According to recent statistics, almost one in four children, and nearly a third of families where the youngest child is one or under, are living in poverty in Scotland. Behind these figures, families in the grip of poverty are locked in a daily struggle trying to make ends meet and these numbers are set to rise further.
Living on a low income makes it much harder for parents to invest in the things that support children’s early learning, like toys, books and days out. It also causes a great deal of stress and anxiety for parents, placing a strain on family relationships.
We know, therefore, that children growing up in poverty are much more likely to struggle with developing vital skills and are being left behind their better-off peers.
Access to high quality childcare is crucial
Improving access to pre-school care and education, alongside support at home, can help to boost young children’s learning and development. High quality childcare can provide enriching early learning experiences and particularly supports children living in poverty. That’s why we campaigned for two-year-olds affected by poverty to have access to free childcare. We were delighted when our campaign calls were heard by the Scottish Parliament and the entitlement was introduced in 2015.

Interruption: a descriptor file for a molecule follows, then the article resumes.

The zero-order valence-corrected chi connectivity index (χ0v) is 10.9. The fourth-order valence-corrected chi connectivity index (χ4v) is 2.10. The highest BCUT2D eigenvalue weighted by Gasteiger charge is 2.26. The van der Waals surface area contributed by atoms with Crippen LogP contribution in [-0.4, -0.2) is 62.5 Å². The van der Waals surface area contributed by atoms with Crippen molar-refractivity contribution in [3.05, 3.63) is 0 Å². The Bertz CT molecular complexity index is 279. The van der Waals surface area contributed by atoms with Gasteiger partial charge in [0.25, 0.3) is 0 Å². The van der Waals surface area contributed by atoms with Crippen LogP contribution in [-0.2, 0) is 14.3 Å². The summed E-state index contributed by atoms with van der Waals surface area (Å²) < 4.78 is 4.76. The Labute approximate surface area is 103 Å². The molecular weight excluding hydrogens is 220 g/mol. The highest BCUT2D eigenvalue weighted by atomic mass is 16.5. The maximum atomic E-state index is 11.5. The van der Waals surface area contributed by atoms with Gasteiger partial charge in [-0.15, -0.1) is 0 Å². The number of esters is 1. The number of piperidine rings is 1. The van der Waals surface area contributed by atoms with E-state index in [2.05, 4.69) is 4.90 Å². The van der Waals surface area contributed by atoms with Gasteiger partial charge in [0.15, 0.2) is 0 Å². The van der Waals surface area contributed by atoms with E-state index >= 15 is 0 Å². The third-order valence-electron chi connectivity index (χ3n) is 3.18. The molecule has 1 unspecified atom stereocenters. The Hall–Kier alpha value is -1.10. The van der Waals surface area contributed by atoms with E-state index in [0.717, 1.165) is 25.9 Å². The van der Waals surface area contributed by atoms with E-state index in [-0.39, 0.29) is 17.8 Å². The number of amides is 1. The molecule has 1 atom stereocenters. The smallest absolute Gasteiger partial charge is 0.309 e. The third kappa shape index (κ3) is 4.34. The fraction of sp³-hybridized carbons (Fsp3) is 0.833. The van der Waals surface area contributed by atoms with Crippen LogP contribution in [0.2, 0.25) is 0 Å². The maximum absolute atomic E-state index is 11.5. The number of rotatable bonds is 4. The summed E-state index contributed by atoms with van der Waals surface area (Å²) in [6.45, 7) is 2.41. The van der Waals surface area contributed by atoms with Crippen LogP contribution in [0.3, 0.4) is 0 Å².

Yet, nearly four years on, only a third of eligible children are attending free childcare. We are concerned that many young children living in poverty are therefore missing out on the significant benefits that great early learning and childcare can provide.
The barriers families face
So, why are families not taking up free early learning and childcare for their two-year-old? There’s not one straightforward answer to this question but speaking to families has revealed a whole range of barriers.
Many parents told us that they weren’t aware of this offer or weren’t sure if their child was eligible. As one parent said: “I was just led to believe that it was only for kids that had social work backgrounds and stuff like that.”
Other families were concerned about their little one spending time away from home and weren’t aware of the significant advantages that quality early learning and childcare could provide, both to them and their child. These are all important and widespread concerns, which must be urgently addressed.
What needs to happen
There has been a welcome government commitment to double the uptake of places for eligible two-year-olds, but this won’t be met without increased and sustained action to address these fundamental barriers. Scottish Government and local authorities must make sure families are aware of this offer and its known benefits, particularly for children’s early learning. Health professionals have an important role to play in explaining and promoting the entitlement to families. We also want to see the provision made more accessible through addressing key structural barriers, such as issues with identifying eligible families.
We’re also calling for the quality of services to be strengthened to ensure the best possible experience for all children. Staff should have the skills, knowledge and confidence to effectively support children’s development and help those at risk of falling behind.
The time is now to help our two-year-olds get the best start in life.